Utrecht Journal of International and European Law , 34 2 , 92— Tan, Yudan. Utrecht Journal of International and European Law 34 2 : 92— Utrecht Journal of International and European Law 34, no. Tan, Y.. Utrecht Journal of International and European Law , vol. Start Submission. Abstract This paper aims to examine whether a different methodology has emerged to identify customary rules in the field of international criminal law.

    How to Cite: Tan, Y. Published on 22 Nov Peer Reviewed. CC BY 3. Introduction Customary international law is important for practitioners in international and national courts. The Role of Customary Law in International Criminal Law Before examining the method of custom-identification, it is necessary to comment on the role of customary law in international criminal law.

    Theories to Identify Customary International Law This section examines academic theories to determine whether scholars have reached a consensus to create a different method of customary identification within international criminal law. Identification of Customary International Law: the Classic Theory In determining how a certain practice becomes a customary rule, the prevailing view is the presence of both subjective and objective elements. Criminal justice cannot repair the damage inflicted by an atrocious civil war because in the former Yugoslavia the line between winners and losers, between perpetrators and victims, is too blurred.

    If Praljak's suicide is destined to become the final emblem of a quarter of a century of hard work carried out by investigators, magistrates and witnesses, one must wonder whether international criminal justice has effectively achieved its objectives. The future belongs to the International Criminal Court ICC : destined to be a permanent institution and to potentially investigate crimes committed in at least all the member countries, its scope for action is much broader than that of the ICTY.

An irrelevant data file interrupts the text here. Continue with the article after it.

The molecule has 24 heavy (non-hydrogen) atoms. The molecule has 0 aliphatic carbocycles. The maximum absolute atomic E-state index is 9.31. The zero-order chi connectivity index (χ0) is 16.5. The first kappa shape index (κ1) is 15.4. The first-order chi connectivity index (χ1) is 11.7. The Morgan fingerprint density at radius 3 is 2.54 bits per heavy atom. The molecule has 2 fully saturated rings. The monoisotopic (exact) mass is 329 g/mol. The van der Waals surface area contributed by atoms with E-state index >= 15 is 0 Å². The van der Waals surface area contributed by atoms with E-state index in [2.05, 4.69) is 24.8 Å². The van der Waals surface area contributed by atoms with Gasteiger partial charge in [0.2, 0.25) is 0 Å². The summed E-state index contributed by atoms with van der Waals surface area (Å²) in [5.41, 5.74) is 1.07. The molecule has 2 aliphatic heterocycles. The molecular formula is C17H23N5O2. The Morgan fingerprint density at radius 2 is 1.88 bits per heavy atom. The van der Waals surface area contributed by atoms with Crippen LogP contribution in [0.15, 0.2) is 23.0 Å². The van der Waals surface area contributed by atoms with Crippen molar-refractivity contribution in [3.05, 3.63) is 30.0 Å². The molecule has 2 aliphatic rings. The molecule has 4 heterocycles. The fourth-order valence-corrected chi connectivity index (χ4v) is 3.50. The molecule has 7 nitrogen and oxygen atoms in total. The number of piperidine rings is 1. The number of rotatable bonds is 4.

In a few months, we will celebrate the twentieth anniversary of the signing of its founding treaty. Is there anything to celebrate? The Coalition for the International Criminal Court, an active non-governmental organisation which since the beginning has monitored the activities of the institution, will be the first to offer us a critical analysis.

    On the one hand, the very fact that the Court became operational after only four years of the signing of the treaty was an unexpected success. At present, the Court has a sumptuous building, authoritative and well paid judges, and conducts investigations. An extremely high number of states, as many as , have agreed to submit — at least formally — to its jurisdiction. Yet, the ICC lacks an ingredient fundamental for any tribunal: defendants. In fifteen years of activity, a few dozen people have been indicted far fewer than those indicted by the ad hoc Tribunals for the former Yugoslavia and Rwanda, which both investigated a specific territory and limited time period.

    Compared to the impressive number of international crimes committed around the world which still go unpunished, the number of incriminations is paltry. When the Court has chosen to target defendants of some importance, as in the case of Sudanese president al-Bashir, member states have not cooperated to extradite the accused. So much so that the indictments have had no meaningful political outcome and al-Bashir continues to keep tight control over his country.

    When he received his first indictment in , al-Bashir said scornfully that it was not worth the ink with which it was written. And the facts show that he was right. So far, the Court has been an empty shell, operating only when it does not interfere too closely with the interests of the most powerful states. Is an annual budget of around million euros and employees justified? There is a growing legal literature that analyses in detail the statutes and norms of international law and shows, often rightly, that the ICC is an important precedent that needs time to consolidate. But all this risks being technicalities among lawyers.

    Instead, we need to ask ourselves what victims and citizens need and whether they can wait before the ICC pulls out its claws to defend the defenceless. In some cases, the member states and financiers of the ICC have used their power to block uncomfortable investigations and incriminations.